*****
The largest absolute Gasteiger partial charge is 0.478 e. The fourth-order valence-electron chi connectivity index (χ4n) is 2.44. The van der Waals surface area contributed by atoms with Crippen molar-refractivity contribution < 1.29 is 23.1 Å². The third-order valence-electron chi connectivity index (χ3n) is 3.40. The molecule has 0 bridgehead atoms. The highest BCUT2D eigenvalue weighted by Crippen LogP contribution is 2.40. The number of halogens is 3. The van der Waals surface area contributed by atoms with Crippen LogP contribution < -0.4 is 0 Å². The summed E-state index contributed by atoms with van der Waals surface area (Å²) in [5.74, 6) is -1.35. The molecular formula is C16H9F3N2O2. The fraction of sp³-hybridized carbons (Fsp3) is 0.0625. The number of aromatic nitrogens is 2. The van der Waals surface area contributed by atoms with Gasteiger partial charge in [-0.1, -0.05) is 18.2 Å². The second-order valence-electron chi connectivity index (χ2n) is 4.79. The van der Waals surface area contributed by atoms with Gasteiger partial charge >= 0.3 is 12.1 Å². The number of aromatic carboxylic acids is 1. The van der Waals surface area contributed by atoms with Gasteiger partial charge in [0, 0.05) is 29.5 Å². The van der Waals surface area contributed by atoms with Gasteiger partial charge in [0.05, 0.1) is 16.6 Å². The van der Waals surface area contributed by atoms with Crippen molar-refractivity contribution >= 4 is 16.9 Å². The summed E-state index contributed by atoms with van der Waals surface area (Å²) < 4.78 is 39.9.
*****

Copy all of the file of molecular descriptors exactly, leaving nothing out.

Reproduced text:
The largest absolute Gasteiger partial charge is 0.478 e. The fourth-order valence-electron chi connectivity index (χ4n) is 2.44. The van der Waals surface area contributed by atoms with Crippen molar-refractivity contribution < 1.29 is 23.1 Å². The third-order valence-electron chi connectivity index (χ3n) is 3.40. The molecule has 0 bridgehead atoms. The highest BCUT2D eigenvalue weighted by Crippen LogP contribution is 2.40. The number of halogens is 3. The van der Waals surface area contributed by atoms with Crippen LogP contribution < -0.4 is 0 Å². The summed E-state index contributed by atoms with van der Waals surface area (Å²) in [5.74, 6) is -1.35. The molecular formula is C16H9F3N2O2. The fraction of sp³-hybridized carbons (Fsp3) is 0.0625. The number of aromatic nitrogens is 2. The van der Waals surface area contributed by atoms with Gasteiger partial charge in [-0.1, -0.05) is 18.2 Å². The second-order valence-electron chi connectivity index (χ2n) is 4.79. The van der Waals surface area contributed by atoms with Gasteiger partial charge >= 0.3 is 12.1 Å². The number of aromatic carboxylic acids is 1. The van der Waals surface area contributed by atoms with Gasteiger partial charge in [0, 0.05) is 29.5 Å². The van der Waals surface area contributed by atoms with Gasteiger partial charge in [0.05, 0.1) is 16.6 Å². The van der Waals surface area contributed by atoms with Crippen molar-refractivity contribution >= 4 is 16.9 Å². The summed E-state index contributed by atoms with van der Waals surface area (Å²) < 4.78 is 39.9.